Lasofoxifene Reduces Breast Cancer Risk In Postmenopausal Osteoporotic Women
Lasofoxifene statistically reduced the overall risk of breast cancer, as well as ER positive invasive breast cancer in postmenopausal women with low bone density, according to a study published online in The Journal of the National Cancer Institute.
Lasofoxifene is a SERM, or selective estrogen receptor modulator, that, like tamoxifen, blocks the effects of estrogen in breast tissue. Another SERM, raloxifene, has been shown to reduce breast cancer risk. In the Postmenopausal Evaluation and Risk-Reduction with Lasofoxifene (PEARL) trial, a double-blind, placebo-controlled, randomized trial, 8556 postmenopausal women with low bone density and normal mammograms were randomly assigned to two doses of lasofoxifene””either .25 or .50 milligrams of it per day, or placebo.
Lasofoxifene was shown to reduce the risk of estrogen receptor positive breast cancer, but to determine whether lasofoxifene reduced the risks of ER positive invasive breast cancer and total breast cancer, Andrea Z. LaCroix, Ph.D., of the Fred Hutchinson Cancer Research Center, analyzed these effects of lasofoxifene in all 8556 women overall and across baseline characteristics influencing cancer risk, including age, body mass index, Gail score, and levels of serum sex hormones. The 8556 women in the trial were between the ages of 59 and 80, and had osteoporosis. The researchers found that the women taking 0.5 milligrams of lasofoxifene, compared to the placebo, had a statistically significantly reduced risk of total breast cancer by 79%; the risk of ER positive breast cancer was also reduced by 83%. Furthermore, there was a 32% reduction in coronary events, and a 36% reduction in strokes. Vertebral fractures also decreased by 42%, and non-vertebral fractures, by 24%.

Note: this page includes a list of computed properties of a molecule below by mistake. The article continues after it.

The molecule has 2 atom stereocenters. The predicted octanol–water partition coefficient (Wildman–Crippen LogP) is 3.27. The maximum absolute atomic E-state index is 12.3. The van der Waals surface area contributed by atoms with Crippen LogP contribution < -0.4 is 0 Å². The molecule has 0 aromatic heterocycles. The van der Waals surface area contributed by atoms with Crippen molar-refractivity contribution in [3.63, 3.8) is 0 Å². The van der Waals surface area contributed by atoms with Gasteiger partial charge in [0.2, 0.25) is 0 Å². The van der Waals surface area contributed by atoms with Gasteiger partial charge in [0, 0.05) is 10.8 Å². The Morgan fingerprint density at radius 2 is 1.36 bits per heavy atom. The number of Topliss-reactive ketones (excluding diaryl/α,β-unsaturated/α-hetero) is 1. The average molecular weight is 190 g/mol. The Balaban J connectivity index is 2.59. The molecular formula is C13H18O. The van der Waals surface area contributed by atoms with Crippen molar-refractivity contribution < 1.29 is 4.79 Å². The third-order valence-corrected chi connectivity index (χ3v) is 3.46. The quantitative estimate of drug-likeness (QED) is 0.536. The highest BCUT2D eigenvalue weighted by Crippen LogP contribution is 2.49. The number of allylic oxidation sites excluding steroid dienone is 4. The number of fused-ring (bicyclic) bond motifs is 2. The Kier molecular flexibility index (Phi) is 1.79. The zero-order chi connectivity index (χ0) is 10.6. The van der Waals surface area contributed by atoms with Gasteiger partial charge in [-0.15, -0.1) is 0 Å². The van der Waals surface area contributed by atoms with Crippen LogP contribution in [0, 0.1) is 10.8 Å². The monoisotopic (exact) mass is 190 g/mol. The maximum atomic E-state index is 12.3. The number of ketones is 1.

The authors say the risk reduction for breast cancer with lasofoxofene was similar to that reported for tamoxifen and raloxifene. At the same time, lasofoxifene did not pose a risk for other cancers, unlike tamoxifen, which is associated with an increased risk of endometrial cancer and other gynecological safety concerns. Raloxifene has also been used less frequently because of its perceived insufficient spectrum of benefits.
Lasofoxifene may therefore have more potential benefits than the other SERMS: “The spectrum of activity for lasofoxifene, including the clinically and statistically significant reductions of non-vertebral fractures, stroke, and serious heart events, makes it an attractive option, particularly for use in postmenopausal women with osteoporosis or higher estradiol levels,” the authors write.
They also point out some limitations of the study, namely the small number of incident breast cancer cases, the lack of follow-up data after five years, and the lack of comparative data on the efficacy of lasofoxifene to reduce stroke and other coronary events and fractures compared to other SERMS.
In an accompanying editorial, Victor G. Vogel, MD, of the Geisinger Medical Center, compared the results of the PEARL trial to those in the STAR trial (Study of Tamoxifen and Raloxifene). Women in the former were on average nine years older, and as a probable consequence, they had higher rates of venous thromboembolism.
However, the reductions in breast cancer incidence, and the stroke event rate with lasofoxifene were particularly “dramatic,” Vogel writes, adding that lasofoxifene may represent the long-awaited “tipping point” in breast cancer chemoprevention.
“We need more complete information about the long-term effects of lasofoxifene on both beneficial and unfavorable outcomes, but the early data regarding its risks and benefits are encouraging,” Vogel writes.
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